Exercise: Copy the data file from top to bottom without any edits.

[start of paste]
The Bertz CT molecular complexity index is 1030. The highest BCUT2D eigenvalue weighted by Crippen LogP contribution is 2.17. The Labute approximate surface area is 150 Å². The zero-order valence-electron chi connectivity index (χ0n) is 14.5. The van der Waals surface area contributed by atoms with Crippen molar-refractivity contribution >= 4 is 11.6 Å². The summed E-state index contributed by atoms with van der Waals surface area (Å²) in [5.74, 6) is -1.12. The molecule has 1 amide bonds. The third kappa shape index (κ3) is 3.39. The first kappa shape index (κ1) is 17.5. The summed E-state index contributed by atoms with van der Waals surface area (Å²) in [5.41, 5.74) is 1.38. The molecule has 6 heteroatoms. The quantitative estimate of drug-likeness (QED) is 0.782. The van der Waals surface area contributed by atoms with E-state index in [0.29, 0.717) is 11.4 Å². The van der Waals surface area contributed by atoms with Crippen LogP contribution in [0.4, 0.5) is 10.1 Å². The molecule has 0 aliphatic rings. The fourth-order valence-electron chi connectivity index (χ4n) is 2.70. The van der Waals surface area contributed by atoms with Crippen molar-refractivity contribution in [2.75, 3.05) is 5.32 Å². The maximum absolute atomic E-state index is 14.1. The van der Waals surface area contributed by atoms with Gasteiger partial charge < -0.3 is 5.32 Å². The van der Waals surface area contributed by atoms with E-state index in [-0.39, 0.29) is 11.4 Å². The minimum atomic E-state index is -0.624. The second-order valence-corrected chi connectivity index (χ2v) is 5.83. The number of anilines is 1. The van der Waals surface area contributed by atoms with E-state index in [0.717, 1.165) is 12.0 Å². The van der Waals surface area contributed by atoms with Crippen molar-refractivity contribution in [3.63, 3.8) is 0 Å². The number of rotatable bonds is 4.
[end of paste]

The Bertz CT molecular complexity index is 1030. The highest BCUT2D eigenvalue weighted by Crippen LogP contribution is 2.17. The Labute approximate surface area is 150 Å². The zero-order valence-electron chi connectivity index (χ0n) is 14.5. The van der Waals surface area contributed by atoms with Crippen molar-refractivity contribution >= 4 is 11.6 Å². The summed E-state index contributed by atoms with van der Waals surface area (Å²) in [5.74, 6) is -1.12. The molecule has 1 amide bonds. The third kappa shape index (κ3) is 3.39. The first kappa shape index (κ1) is 17.5. The summed E-state index contributed by atoms with van der Waals surface area (Å²) in [5.41, 5.74) is 1.38. The molecule has 6 heteroatoms. The quantitative estimate of drug-likeness (QED) is 0.782. The van der Waals surface area contributed by atoms with E-state index in [0.29, 0.717) is 11.4 Å². The van der Waals surface area contributed by atoms with Crippen LogP contribution in [0.4, 0.5) is 10.1 Å². The molecule has 0 aliphatic rings. The fourth-order valence-electron chi connectivity index (χ4n) is 2.70. The van der Waals surface area contributed by atoms with Crippen molar-refractivity contribution in [2.75, 3.05) is 5.32 Å². The maximum absolute atomic E-state index is 14.1. The van der Waals surface area contributed by atoms with Gasteiger partial charge < -0.3 is 5.32 Å². The van der Waals surface area contributed by atoms with E-state index in [-0.39, 0.29) is 11.4 Å². The minimum atomic E-state index is -0.624. The second-order valence-corrected chi connectivity index (χ2v) is 5.83. The number of anilines is 1. The van der Waals surface area contributed by atoms with E-state index in [0.717, 1.165) is 12.0 Å². The van der Waals surface area contributed by atoms with Crippen molar-refractivity contribution in [3.63, 3.8) is 0 Å². The number of rotatable bonds is 4.